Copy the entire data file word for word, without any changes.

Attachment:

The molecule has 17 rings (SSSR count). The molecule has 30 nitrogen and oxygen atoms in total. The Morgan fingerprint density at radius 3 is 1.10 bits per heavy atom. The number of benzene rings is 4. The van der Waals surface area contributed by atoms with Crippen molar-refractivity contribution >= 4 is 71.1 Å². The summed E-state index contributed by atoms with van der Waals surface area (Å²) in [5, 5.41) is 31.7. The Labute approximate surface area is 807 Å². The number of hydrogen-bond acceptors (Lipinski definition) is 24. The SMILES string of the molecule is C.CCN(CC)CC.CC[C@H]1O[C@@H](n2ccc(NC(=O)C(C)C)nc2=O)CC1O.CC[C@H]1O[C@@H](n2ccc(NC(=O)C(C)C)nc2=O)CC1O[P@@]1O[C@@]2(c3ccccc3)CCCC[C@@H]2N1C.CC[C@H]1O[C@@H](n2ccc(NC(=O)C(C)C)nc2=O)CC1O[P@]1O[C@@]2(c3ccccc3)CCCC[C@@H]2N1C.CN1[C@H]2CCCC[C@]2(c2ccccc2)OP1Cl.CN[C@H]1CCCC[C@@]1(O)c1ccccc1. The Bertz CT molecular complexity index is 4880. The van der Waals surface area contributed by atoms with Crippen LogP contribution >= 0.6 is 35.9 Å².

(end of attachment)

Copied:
The molecule has 17 rings (SSSR count). The molecule has 30 nitrogen and oxygen atoms in total. The Morgan fingerprint density at radius 3 is 1.10 bits per heavy atom. The number of benzene rings is 4. The van der Waals surface area contributed by atoms with Crippen molar-refractivity contribution >= 4 is 71.1 Å². The summed E-state index contributed by atoms with van der Waals surface area (Å²) in [5, 5.41) is 31.7. The Labute approximate surface area is 807 Å². The number of hydrogen-bond acceptors (Lipinski definition) is 24. The SMILES string of the molecule is C.CCN(CC)CC.CC[C@H]1O[C@@H](n2ccc(NC(=O)C(C)C)nc2=O)CC1O.CC[C@H]1O[C@@H](n2ccc(NC(=O)C(C)C)nc2=O)CC1O[P@@]1O[C@@]2(c3ccccc3)CCCC[C@@H]2N1C.CC[C@H]1O[C@@H](n2ccc(NC(=O)C(C)C)nc2=O)CC1O[P@]1O[C@@]2(c3ccccc3)CCCC[C@@H]2N1C.CN1[C@H]2CCCC[C@]2(c2ccccc2)OP1Cl.CN[C@H]1CCCC[C@@]1(O)c1ccccc1. The Bertz CT molecular complexity index is 4880. The van der Waals surface area contributed by atoms with Crippen LogP contribution >= 0.6 is 35.9 Å².